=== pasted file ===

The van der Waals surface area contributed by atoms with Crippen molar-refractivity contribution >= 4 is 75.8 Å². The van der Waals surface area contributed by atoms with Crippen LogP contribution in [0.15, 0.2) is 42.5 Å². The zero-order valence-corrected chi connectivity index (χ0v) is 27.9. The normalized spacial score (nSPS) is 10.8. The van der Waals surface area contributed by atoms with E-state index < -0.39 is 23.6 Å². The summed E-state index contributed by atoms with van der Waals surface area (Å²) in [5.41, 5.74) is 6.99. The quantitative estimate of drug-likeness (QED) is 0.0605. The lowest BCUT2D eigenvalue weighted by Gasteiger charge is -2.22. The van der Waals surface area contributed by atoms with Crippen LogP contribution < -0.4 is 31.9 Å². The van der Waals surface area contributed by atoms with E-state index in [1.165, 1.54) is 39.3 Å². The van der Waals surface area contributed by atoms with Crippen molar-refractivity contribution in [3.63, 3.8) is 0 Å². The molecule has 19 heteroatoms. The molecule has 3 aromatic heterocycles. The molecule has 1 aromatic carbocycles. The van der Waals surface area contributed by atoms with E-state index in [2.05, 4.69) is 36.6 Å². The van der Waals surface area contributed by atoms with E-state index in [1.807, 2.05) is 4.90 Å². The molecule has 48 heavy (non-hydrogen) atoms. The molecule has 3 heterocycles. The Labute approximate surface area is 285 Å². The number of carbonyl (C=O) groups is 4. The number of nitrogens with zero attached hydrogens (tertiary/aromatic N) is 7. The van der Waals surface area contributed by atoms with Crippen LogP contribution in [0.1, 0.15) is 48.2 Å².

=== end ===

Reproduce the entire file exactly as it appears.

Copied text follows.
The van der Waals surface area contributed by atoms with Crippen molar-refractivity contribution >= 4 is 75.8 Å². The van der Waals surface area contributed by atoms with Crippen LogP contribution in [0.15, 0.2) is 42.5 Å². The zero-order valence-corrected chi connectivity index (χ0v) is 27.9. The normalized spacial score (nSPS) is 10.8. The van der Waals surface area contributed by atoms with E-state index < -0.39 is 23.6 Å². The summed E-state index contributed by atoms with van der Waals surface area (Å²) in [5.41, 5.74) is 6.99. The quantitative estimate of drug-likeness (QED) is 0.0605. The lowest BCUT2D eigenvalue weighted by Gasteiger charge is -2.22. The van der Waals surface area contributed by atoms with Crippen LogP contribution < -0.4 is 31.9 Å². The van der Waals surface area contributed by atoms with E-state index in [1.165, 1.54) is 39.3 Å². The van der Waals surface area contributed by atoms with Crippen molar-refractivity contribution in [3.63, 3.8) is 0 Å². The molecule has 19 heteroatoms. The molecule has 3 aromatic heterocycles. The molecule has 1 aromatic carbocycles. The van der Waals surface area contributed by atoms with E-state index in [2.05, 4.69) is 36.6 Å². The van der Waals surface area contributed by atoms with E-state index in [1.807, 2.05) is 4.90 Å². The molecule has 48 heavy (non-hydrogen) atoms. The molecule has 3 heterocycles. The Labute approximate surface area is 285 Å². The number of carbonyl (C=O) groups is 4. The number of nitrogens with zero attached hydrogens (tertiary/aromatic N) is 7. The van der Waals surface area contributed by atoms with Crippen LogP contribution in [0.1, 0.15) is 48.2 Å².